Securities and Exchange Commission v. Mowen et al, No. 2:2009cv00786 - Document 214 (D. Utah 2012)

Court Description: MEMORANDUM DECISION and Ordergranting in part and denying in part 115 Motion for Summary Judgment ; granting 132 Motion for Entry of Judgment. Signed by Judge Dee Benson on 6/11/12. (jlw)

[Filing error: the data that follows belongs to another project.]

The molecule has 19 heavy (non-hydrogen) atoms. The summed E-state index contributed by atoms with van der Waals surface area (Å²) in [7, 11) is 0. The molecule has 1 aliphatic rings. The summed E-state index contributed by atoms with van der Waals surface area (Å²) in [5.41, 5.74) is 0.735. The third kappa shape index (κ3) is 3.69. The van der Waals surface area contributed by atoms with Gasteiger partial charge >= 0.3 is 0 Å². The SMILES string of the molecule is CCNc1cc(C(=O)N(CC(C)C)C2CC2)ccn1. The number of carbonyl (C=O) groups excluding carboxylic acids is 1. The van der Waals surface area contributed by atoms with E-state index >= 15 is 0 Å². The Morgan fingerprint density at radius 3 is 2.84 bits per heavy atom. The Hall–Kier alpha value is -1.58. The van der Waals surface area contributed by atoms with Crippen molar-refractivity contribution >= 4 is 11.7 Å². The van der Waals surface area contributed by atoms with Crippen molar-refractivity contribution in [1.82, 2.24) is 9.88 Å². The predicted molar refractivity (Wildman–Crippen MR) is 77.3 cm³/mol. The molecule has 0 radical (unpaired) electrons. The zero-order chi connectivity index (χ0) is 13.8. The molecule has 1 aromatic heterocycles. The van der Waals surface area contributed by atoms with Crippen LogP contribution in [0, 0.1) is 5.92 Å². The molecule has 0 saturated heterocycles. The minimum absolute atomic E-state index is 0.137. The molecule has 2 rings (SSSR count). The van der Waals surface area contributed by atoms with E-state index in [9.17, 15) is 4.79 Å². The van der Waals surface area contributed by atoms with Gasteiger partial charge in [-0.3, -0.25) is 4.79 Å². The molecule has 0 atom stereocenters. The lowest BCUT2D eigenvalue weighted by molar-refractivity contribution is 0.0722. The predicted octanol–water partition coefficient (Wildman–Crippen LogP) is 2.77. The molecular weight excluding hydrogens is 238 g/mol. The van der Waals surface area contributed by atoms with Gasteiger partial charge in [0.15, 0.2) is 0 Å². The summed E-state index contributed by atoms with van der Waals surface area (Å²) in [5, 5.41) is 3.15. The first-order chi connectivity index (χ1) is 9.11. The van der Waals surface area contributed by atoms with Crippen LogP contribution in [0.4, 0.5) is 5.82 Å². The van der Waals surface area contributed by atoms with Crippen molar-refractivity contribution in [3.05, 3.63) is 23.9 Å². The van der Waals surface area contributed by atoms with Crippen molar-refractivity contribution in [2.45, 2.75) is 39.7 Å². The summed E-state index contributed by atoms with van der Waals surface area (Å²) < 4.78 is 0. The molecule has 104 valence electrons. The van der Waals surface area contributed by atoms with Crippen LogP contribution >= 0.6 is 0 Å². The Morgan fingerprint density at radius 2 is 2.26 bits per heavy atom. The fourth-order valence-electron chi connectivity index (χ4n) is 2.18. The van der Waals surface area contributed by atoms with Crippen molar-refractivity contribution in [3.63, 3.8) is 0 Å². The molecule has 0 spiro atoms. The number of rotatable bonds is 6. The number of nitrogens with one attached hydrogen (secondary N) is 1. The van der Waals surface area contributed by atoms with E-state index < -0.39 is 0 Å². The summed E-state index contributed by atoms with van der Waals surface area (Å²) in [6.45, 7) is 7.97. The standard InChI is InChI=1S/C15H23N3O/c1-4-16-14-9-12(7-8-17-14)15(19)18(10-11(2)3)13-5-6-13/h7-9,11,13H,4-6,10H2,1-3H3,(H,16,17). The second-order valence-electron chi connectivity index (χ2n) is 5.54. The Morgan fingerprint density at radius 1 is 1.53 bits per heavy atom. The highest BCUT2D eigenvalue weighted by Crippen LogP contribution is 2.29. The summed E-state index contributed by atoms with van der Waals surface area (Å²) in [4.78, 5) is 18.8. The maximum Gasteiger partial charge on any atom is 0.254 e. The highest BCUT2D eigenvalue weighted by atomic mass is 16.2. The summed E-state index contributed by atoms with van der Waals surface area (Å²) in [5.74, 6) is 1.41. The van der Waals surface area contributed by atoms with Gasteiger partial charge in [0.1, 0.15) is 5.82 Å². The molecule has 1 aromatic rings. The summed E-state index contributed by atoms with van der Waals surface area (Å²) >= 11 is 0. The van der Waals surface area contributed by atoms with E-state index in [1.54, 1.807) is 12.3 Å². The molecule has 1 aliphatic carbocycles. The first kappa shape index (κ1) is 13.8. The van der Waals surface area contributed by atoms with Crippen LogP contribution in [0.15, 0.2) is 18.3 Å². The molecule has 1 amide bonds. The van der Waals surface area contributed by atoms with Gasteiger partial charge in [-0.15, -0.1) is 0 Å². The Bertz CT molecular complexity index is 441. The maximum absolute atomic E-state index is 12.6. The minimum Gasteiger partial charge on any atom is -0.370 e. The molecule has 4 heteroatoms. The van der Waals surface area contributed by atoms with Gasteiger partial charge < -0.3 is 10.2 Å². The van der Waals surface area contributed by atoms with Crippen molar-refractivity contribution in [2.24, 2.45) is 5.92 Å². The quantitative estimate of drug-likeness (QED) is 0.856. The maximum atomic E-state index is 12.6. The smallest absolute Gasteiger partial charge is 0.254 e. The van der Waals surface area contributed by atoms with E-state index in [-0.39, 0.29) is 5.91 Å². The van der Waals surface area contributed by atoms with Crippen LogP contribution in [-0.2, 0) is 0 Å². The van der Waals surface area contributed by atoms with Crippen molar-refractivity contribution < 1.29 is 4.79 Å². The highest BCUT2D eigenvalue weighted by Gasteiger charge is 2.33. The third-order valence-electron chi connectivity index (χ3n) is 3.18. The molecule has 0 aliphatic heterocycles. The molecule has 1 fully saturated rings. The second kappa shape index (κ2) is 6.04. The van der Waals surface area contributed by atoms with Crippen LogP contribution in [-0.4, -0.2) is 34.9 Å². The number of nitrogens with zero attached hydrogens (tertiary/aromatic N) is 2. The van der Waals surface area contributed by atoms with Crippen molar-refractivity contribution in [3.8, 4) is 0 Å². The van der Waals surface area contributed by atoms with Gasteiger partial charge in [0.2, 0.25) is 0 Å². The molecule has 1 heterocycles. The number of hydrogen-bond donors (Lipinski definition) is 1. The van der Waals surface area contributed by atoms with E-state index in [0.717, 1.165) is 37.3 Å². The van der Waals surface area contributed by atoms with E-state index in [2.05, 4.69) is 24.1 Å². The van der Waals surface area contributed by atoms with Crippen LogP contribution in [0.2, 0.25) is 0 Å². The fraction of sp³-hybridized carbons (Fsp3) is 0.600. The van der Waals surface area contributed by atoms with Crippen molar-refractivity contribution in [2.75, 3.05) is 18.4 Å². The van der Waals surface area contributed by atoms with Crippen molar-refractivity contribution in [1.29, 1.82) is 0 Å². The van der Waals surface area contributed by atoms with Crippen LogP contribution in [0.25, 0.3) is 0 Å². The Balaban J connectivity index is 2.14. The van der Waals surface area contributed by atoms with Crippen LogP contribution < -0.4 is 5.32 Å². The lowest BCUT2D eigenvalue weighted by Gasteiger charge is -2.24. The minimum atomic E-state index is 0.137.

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IN THE UNITED STATES DISTRICT COURT DISTRICT OF UTAH CENTRAL DIVISION SECURITIES AND EXCHANGE COMMISSION, Plaintiff, MEMORANDUM DECISION AND ORDER vs. JEFFREY L. MOWEN, THOMAS R. FRY, BEVAN J. WILDE, GARY W. HANSEN, MICHAEL G. BUTCHER, JAMES B. MOORING, DAVID G. BARTHOLOMEW, AND MICHAEL W. AVERETT, Case No. 2:09-CV-00786-DB Defendants, ERIN O MALLEY f/k/a ERIN O. MOWEN, Relief Defendant. Before the court are the following motions: Plaintiff s Motion for Entry of Final Judgment Against Thomas R. Fry, Bevan J. Wilde, Gary W. Hansen, Michael G. Butcher, James B. Mooring, and Michael W. Averett (Dkt. No. 132) ( Motion for Entry of Final Judgment ); Plaintiff s Motion for Summary Judgment Against David Bartholomew (Dkt. No. 115) ( Plaintiff s Motion for Summary Judgment ); and David Bartholomew s Motion to Strike. (Dkt. No. 140.) The court heard oral argument on May 10, 2012. At oral argument, the court granted David Bartholomew s Motion to Strike as to the language, for which he is subject to a criminal action from Statement of Fact No. 42 in Plaintiff s Motion for Summary Judgment. The court took Plaintiff s Motion for Entry of Final Judgment and Plaintiff s Motion for Summary Judgment under advisement. The court now issues the following Memorandum Decision and Order. PLAINTIFF S MOTION FOR ENTRY OF FINAL JUDGMENT Plaintiff moves the court for final judgment against Thomas R. Fry ( Fry ), Bevan J. Wilde ( Wilde ), Gary W. Hansen ( Hansen ), Michael G. Butcher ( Butcher ), James B. Mooring ( Mooring ), and Michael W. Averett ( Averett ) (collectively Final Judgment Defendants ). Plaintiff seeks an order directing the Final Judgment Defendants to disgorge illgotten gains, including prejudgment interest, and directing each to pay civil penalties as authorized by Section 20(d) of the Securities Act of 1933 ( Securities Act ) and Section 21(d)(3) of the Securities Exchange Act of 1934 ( Exchange Act ). Previously, pursuant to stipulation, the court entered permanent injunctions against the Final Judgment Defendants. (Dkt. Nos. 120, 80, 96, 127, 122, and 123.) In consenting to the judgments, each defendant agreed that for purposes of determining the amounts of disgorgement and civil penalties, they would not contest the allegations in the Securities and Exchange Commission ( Commission ) s Complaint, which the court accepts as true for purposes of this motion. Accordingly, the court orders the following disgorgement amounts and civil penalties against the Final Judgment Defendants. 2 I. Defendant Thomas R. Fry The court orders Fry to disgorge $16,751,439.94 and pay a third-tier civil penalty of $250,000. The court declines to make Fry jointly and severally liable with Defendant Jeffrey Mowen. II. Defendant Bevan J. Wilde The court orders Wilde to disgorge $1,326,241.77 and pay a third-tier civil penalty of $130,000. The court declines to make Wilde jointly and severally liable with Fry. III. Defendant James B. Mooring The court orders Mooring to disgorge $505,521.84 and pay a third-tier civil penalty of $130,000. The court declines to make Mooring jointly and severally liable with Fry. IV. Defendant Michael W. Averett The court orders Averett to disgorge $774,936.02 and pay a third-tier civil penalty of $130,000. The court declines to make Averett jointly and severally liable with Fry. V. Defendant Gary W. Hansen The court orders Hansen to disgorge $349,481.33 and pay a third-tier civil penalty of $130,000. The disgorgement amount and penalty will be paid over a period of six years. VI. Defendant Michael G. Butcher The court orders Butcher to disgorge $201,278.11 and pay a third-tier civil penalty of $130,000. The disgorgement amount and penalty will be paid over a period of six years. 3 PLAINTIFF S MOTION FOR SUMMARY JUDGMENT Plaintiff moves this court pursuant Fed. R. Civ. P.56(a) and DU CivR 56-1 for summary judgment against David G. Bartholomew ( Bartholomew ) on all counts of Plaintiff s Complaint. (Dkt. No. 115.) Plaintiff asserts that this court should find that Bartholomew violated: (1) Section 5 of the Securities Act by selling unregistered securities; (2) Section 15(a) of the Exchange Act by selling securities without being a registered broker-dealer; and (3) Section 17(a) of the Securities Act, Section 10(b) of the Exchange Act, and Rule 10b-5 by making material misrepresentations and omissions in the sale of the securities. I. Summary Judgment Standard Summary judgment is proper if there is no genuine issue as to any material fact and the moving party is entitled to judgment as a matter of law. Celotex Corp. V. Catrett, 477 U.S. 317, 322 (1986); see also Fed. R. Civ. P. 56. Rule 56(c) requires a party opposing summary judgment to designate specific facts showing that there is a genuine issue for trial. Celotex, 477 U.S. at 324. Thus, the opposing party must present affirmative evidence in order to defeat a properly supported motion for summary judgment. Anderson v. Liberty Lobby, Inc., 477 U.S. 242, 257 (1986). II. The Sale of Unregistered Securities Plaintiff argues that there is no genuine issue as to any material fact regarding whether Bartholomew violated Section 5 of the Securities Act by selling unregistered securities. The court agrees. Sections 5(a) and 5(c) of the Securities Act prohibit persons from selling or offering to sell a security unless a registration statement is in effect or has been filed as to the security 4 offering or there is an applicable exemption from registration. 15 U.S.C. §§ 77e(a) and (c). A prima facie violation of Section 5 is shown by: (1) no registration statement was in effect or had been filed as to the securities offering; (2) the defendant, directly or indirectly, sold or offered to sell the securities; and (3) the offer or sale was made through the use of interstate facilities or the mails. SEC v. Continental Tobacco Co. Of S.C., Inc., 463 F.2d 137, 155 (1972). The first element is satisfied as Bartholomew admits that [he] neither registered the promissory notes nor is [he] aware of any such registration that occurred. (Dkt. No. 116-5, Response to RFA #1.) Furthermore, after a diligent search of its records and files, the Commission found no registration statement for LOA Capital LLC ( LOA ) during the period January 1, 2007 through July 31, 2008. (Dkt. No. 116-6, Attestation of Commission.) The second element requires an analysis of the meaning of the term security. Section 2(a)(1) of the Securities Act and Section 3(a)(1) of the Exchange Act define security to include any note. 15 U.S.C. § 77b(a)(1) and § 78c(a)(1). In Reves v. Ernst & Young, 494 U.S. 56 (1990), the Supreme Court declared that every note is presumed to be a security unless it bears a strong resemblance to a judicially-created list of non-security instruments or it is determined that the note is of a type that should be added to the list. 494 U.S. 56 at 65, 67. The judiciallycreated list of non-security instruments does not include promissory notes. Nor are the promissory notes at issue the type of instrument that should be added to the list.1 Thus, the 1 The promissory notes at issue in this case should not be added to the list because (1) the seller s purpose was to raise money for a business enterprise and the buyer s purpose was to make a profit; (2) the note was offered and sold to a broad segment of the public; (3) the investing public reasonably viewed the promissory notes as investment securities based upon the terms of the notes and the fact that Bartholomew s offering materials clearly and repeatedly identified the notes as securities and the purchasers as investors; (4) there are no riskreducing factors. See Reves v. Ernst & Young, 494 U.S. 56 (1990). 5 promissory notes at issue are considered securities. Lastly, the third element is satisfied as Bartholomew used the mails to offer and sell securities as he mailed and sent PPMs overnight. (Dkt. No. 116-4.) He also used the telephone, an instrumentality of interstate commerce, in offering the promissory notes. (Dkt. No. 116-2 at 44:10-18.) These undisputed facts establish a prima facie case that Bartholomew violated Section 5. Once a prima facie case is established, the defendant has the burden of proving that a valid exemption from registration existed. SEC v. Ralston Purina, 346 U.S. 119, 126 (1953); SEC v. Continental Tobacco Co. of S.C., 463 F.2d 137, 156 (5th Cir. 1972). Any claimed exemption is strictly construed against the claimant. SEC v. Murphy, 626 F.2d 633, 645 (9th Cir. 1980); Quinn & Co. v. SEC, 452 F.2d 943, 946 (10th Cir. 1971). In the case at bar, Bartholomew argues that the securities he sold were exempt from registration under Rule 506 of Regulation D, 17 C.F.R. §203.506, and Section 4(2) of the Securities Act, 15 U.S.C. § 77d(2). The court disagrees. Bartholomew fails to qualify for the exemption under Rule 506 because he failed to comply with the disclosure requirements of Rule 502(b)(2) and Bartholomew fails to qualify for an exemption under Section 4(2) because his investors were not sufficiently sophisticated so as not to need the protection of a registration statement. Accordingly, Bartholomew has failed to meet his burden and Plaintiff is entitled to judgment as a matter of law that Bartholomew violated Section 5 of the Securities Act by selling unregistered securities. 6 III. Unregistered Broker-Dealer Plaintiff also argues that there is no genuine issue as to any material fact regarding whether Bartholomew violated Section 15(a) of the Exchange Act by acting as an unregistered broker-dealer in connection with the offer and sale of securities. The court agrees. Section 15(a) makes it unlawful for any broker or dealer to make use of the mails or any means or instrumentality of interstate commerce to effect any transactions in, or to induce or attempt to induce the purchase or sale of, any security unless: (1) such broker or dealer is registered with the Commission; (2) in the case of a natural person, is an associated person of a registered broker-dealer; or (3) satisfies the conditions of an exemption or safe harbor. 15 U.S.C. § 78(o)(a). Section 3(a)(4)(A) of the Exchange Act generally defines broker to include any person engaged in the business of effecting transactions in securities for the account of others. 15 U.S.C. § 78(c)(a)(4)(A). To establish that someone is acting as an unregistered broker-dealer, courts ask whether the individual regularly participates in securities transactions at key points in the chain of distribution. SEC v. Martino, 255 F.Supp. 2d 268, 283 (S.D.N.Y. 2003). In conducting this analysis, courts have considered several factors, including regular participation in securities transactions, employment by the issuer, payment by commission, a history of selling the securities of other issuers, involvement in advice to investors, and an active recruitment of investors. Id. There is no scienter requirement to establish a violation of Section 15(a). Id. 7 In the case at bar, Bartholomew acted as an unregistered broker-dealer . Although Bartholomew was not registered with the Commission, he personally and actively solicited2 investors for LOA s securities offerings and provided investment advice. (See Dkt. No. 116-2; Dkt. No. 116-7 at ¶ 3-4, 7; Dkt. No. 116-8 at ¶ 4.) Bartholomew was the Manager of LOA and received transaction-based compensation.3 Bartholomew regularly participated in securities transactions. Bartholomew associated with registered broker-dealers in the past and thus has a history of selling securities of other issuers. (Dkt. No. 116-2 at 200:8-18.) Bartholomew sold securities of another issuer, New Century Funding, during the LOA offering. (Dkt. No. 82-1.) Lastly, Bartholomew does not satisfy the conditions of any exemption or safe harbor because he received compensation that was tied to the amount of capital he raised through his securities transactions. (Memorandum in Opposition to Plaintiff s Motion for Summary Judgment, Response to SOF #36.) Accordingly, Plaintiff is entitled to judgment as a matter of law that Bartholomew violated Section 15(a) of the Exchange Act by acting as an unregistered brokerdealer in connection with the offer and sale of securities. IV. Fraudulent Sales Plaintiff argues that there is no genuine issue as to any material fact regarding whether Bartholomew violated Section 17(a) of the Securities Act, Section 10(b) of the Exchange Act, and Rule 10b-5 by making oral representations to investors about the safety of the purported 2 As with the Section 5 claim, Bartholomew s use of the mails and telephone establish his use of interstate commerce. 3 Bartholomew received interest differentials that were tied to the principal amount of the securities he sold. Accordingly, the receipt of these interest differentials constitutes transactionbased compensation because the amount of compensation was directly correlated to Bartholomew s success in selling the securities. 8 investment and/or making written representations regarding his due diligence effort and his use of investor funds. The court disagrees. A violation of Section 10(b) of the Exchange Act and Rule 10b-5 may be shown by (1) a misstatement or omission of a material fact; (2) made with scienter; (3) in connection with the purchase or sale of securities. 15 U.S.C. § 78j(b), 17 C.F.R. § 240.10b-5. Similarly, Section 17(a)(2) of the Securities Act prohibits material misrepresentations in the offer or sale of a security, however, it does not require scienter. Aaron v. SEC, 446 U.S. 680, 701-02 (1980). A misrepresentation or omission is material if there is a substantial likelihood that a reasonable investor would consider it important in making an investment decision. Basic Inc. V. Levinson, 485 U.S. 224, 231-32 (1988). In the case at bar, the court finds genuine issues of material fact going to both materiality and scienter. Accordingly, the court denies Plaintiff s summary judgment motion as to the fraudulent sales claim. CONCLUSION As described above, the court enters final judgment as to Fry, Wilde, Mooring, Averett, Hansen, and Butcher. Furthermore, for the reasons stated above, the court grants summary judgment against Bartholomew as to the sale of unregistered securities and as to acting as an unregistered broker-dealer in connection with the offer and sale of securities. The court denies summary judgment against Bartholomew as to the fraudulent sales claim. Dated this 11th day of June, 2012. By _______________________________________ Dee Benson United States District Judge 9